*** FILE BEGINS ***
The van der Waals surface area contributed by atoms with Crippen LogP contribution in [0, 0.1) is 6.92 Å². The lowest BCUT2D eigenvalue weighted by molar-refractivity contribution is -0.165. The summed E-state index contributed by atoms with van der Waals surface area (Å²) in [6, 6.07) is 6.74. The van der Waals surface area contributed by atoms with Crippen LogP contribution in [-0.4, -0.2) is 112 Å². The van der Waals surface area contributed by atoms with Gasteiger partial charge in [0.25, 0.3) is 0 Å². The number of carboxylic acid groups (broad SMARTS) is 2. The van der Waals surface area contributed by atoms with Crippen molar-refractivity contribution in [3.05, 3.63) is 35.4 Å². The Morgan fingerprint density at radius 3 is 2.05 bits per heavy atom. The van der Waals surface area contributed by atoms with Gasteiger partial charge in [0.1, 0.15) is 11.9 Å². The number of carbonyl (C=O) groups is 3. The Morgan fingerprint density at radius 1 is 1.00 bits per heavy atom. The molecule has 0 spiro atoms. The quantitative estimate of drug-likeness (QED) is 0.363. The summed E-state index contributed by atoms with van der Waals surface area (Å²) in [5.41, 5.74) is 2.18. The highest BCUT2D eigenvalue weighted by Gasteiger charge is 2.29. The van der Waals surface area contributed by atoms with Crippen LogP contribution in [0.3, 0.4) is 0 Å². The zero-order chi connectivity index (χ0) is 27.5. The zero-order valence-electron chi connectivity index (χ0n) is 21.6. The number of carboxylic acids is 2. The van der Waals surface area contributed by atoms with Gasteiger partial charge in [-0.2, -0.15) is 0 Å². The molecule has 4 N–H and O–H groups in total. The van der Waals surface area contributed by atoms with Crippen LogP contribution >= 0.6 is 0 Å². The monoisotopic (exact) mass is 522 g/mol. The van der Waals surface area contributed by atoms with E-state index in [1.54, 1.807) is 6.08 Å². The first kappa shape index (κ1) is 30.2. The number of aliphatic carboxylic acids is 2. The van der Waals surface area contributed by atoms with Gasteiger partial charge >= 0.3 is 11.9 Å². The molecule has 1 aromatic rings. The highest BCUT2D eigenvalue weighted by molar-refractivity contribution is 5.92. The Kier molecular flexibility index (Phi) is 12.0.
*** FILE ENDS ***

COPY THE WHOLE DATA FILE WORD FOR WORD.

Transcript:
The van der Waals surface area contributed by atoms with Crippen LogP contribution in [0, 0.1) is 6.92 Å². The lowest BCUT2D eigenvalue weighted by molar-refractivity contribution is -0.165. The summed E-state index contributed by atoms with van der Waals surface area (Å²) in [6, 6.07) is 6.74. The van der Waals surface area contributed by atoms with Crippen LogP contribution in [-0.4, -0.2) is 112 Å². The van der Waals surface area contributed by atoms with Gasteiger partial charge in [0.25, 0.3) is 0 Å². The number of carboxylic acid groups (broad SMARTS) is 2. The van der Waals surface area contributed by atoms with Crippen molar-refractivity contribution in [3.05, 3.63) is 35.4 Å². The Morgan fingerprint density at radius 3 is 2.05 bits per heavy atom. The van der Waals surface area contributed by atoms with Gasteiger partial charge in [0.1, 0.15) is 11.9 Å². The number of carbonyl (C=O) groups is 3. The Morgan fingerprint density at radius 1 is 1.00 bits per heavy atom. The molecule has 0 spiro atoms. The quantitative estimate of drug-likeness (QED) is 0.363. The summed E-state index contributed by atoms with van der Waals surface area (Å²) in [5.41, 5.74) is 2.18. The highest BCUT2D eigenvalue weighted by Gasteiger charge is 2.29. The van der Waals surface area contributed by atoms with Crippen LogP contribution in [0.3, 0.4) is 0 Å². The zero-order chi connectivity index (χ0) is 27.5. The zero-order valence-electron chi connectivity index (χ0n) is 21.6. The number of carboxylic acids is 2. The van der Waals surface area contributed by atoms with Gasteiger partial charge in [-0.2, -0.15) is 0 Å². The molecule has 4 N–H and O–H groups in total. The van der Waals surface area contributed by atoms with Crippen LogP contribution >= 0.6 is 0 Å². The monoisotopic (exact) mass is 522 g/mol. The van der Waals surface area contributed by atoms with E-state index in [1.54, 1.807) is 6.08 Å². The first kappa shape index (κ1) is 30.2. The number of aliphatic carboxylic acids is 2. The van der Waals surface area contributed by atoms with Gasteiger partial charge >= 0.3 is 11.9 Å². The molecule has 1 aromatic rings. The highest BCUT2D eigenvalue weighted by molar-refractivity contribution is 5.92. The Kier molecular flexibility index (Phi) is 12.0.